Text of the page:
The Ministry of Commerce of China issued a ruling on Australian wine dumping last Thursday (November 27), pointing out that the results of the investigation showed that Australian wine exporters sold wine at the price of their production costs, which caused "significant harm" to Chinese wine producers. From November 28, Australia imported wine will face tariffs ranging from 107.1% to 212.1%.
The Ministry of Commerce stated in a statement announcing the measures that "there is a causal relationship between (wine) dumping and material damage".
According to data from the Australian Wine Association, an industry body, China is the largest destination for Australian wine exports, accounting for 39% of total exports in the first nine months of 2020.
In August of this year, after receiving a complaint from the China Wine Industry Association, the Chinese side stated that it would launch an investigation into wine subsidies. China has announced an anti-dumping investigation on wines sold in China, whose prices are said to be lower than those in Australia.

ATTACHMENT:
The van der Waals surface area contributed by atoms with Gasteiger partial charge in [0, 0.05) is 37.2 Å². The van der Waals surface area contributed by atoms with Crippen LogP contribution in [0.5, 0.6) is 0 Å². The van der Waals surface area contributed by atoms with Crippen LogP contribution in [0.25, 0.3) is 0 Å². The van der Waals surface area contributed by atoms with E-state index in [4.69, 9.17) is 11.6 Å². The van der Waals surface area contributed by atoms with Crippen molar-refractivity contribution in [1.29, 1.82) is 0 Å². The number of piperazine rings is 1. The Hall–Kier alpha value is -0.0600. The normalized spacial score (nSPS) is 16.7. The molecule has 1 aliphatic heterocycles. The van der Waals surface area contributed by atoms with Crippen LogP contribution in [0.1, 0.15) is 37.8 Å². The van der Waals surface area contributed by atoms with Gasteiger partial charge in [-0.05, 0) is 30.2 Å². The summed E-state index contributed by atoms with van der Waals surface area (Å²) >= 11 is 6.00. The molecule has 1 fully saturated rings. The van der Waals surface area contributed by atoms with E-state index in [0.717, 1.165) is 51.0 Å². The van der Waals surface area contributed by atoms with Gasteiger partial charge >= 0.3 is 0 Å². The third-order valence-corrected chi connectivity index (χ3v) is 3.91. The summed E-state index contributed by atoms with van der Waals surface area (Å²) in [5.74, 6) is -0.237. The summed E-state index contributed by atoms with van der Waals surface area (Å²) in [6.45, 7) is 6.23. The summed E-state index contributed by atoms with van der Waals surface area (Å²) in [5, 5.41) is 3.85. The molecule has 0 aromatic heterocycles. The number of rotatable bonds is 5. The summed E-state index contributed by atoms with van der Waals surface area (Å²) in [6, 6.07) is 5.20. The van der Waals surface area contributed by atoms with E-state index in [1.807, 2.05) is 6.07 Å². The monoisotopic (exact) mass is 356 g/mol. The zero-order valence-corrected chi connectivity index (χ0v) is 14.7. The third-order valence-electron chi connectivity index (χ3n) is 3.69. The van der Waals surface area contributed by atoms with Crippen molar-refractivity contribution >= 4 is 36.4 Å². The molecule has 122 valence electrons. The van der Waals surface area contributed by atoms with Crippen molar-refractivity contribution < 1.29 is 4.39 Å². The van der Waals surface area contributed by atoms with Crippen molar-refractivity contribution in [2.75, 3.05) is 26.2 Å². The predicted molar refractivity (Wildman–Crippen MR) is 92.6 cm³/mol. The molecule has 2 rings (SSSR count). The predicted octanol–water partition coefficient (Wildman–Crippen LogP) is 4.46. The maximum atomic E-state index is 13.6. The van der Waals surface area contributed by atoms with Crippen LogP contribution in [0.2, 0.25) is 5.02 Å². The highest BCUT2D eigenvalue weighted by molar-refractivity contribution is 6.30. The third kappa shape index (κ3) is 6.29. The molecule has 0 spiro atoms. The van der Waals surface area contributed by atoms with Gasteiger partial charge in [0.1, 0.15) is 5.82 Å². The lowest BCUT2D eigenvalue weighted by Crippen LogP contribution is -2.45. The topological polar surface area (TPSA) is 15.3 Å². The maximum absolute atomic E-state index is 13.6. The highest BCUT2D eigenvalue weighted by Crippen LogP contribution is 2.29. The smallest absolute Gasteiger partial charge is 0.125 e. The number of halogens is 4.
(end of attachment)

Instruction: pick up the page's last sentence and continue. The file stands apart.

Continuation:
The Ministry of Commerce of China said at the time that it would initiate an investigation to determine whether to impose countervailing duties on Australian wines and launch an anti-dumping investigation.
Since early November, China has informally banned the import of coal, sugar, barley, lobster, wine, copper and logs from Australia.
Earlier this year, China imposed anti-dumping duties on barley. In May of this year, China also suspended the import of beef from five major meat processing plants in Queensland and New South Wales.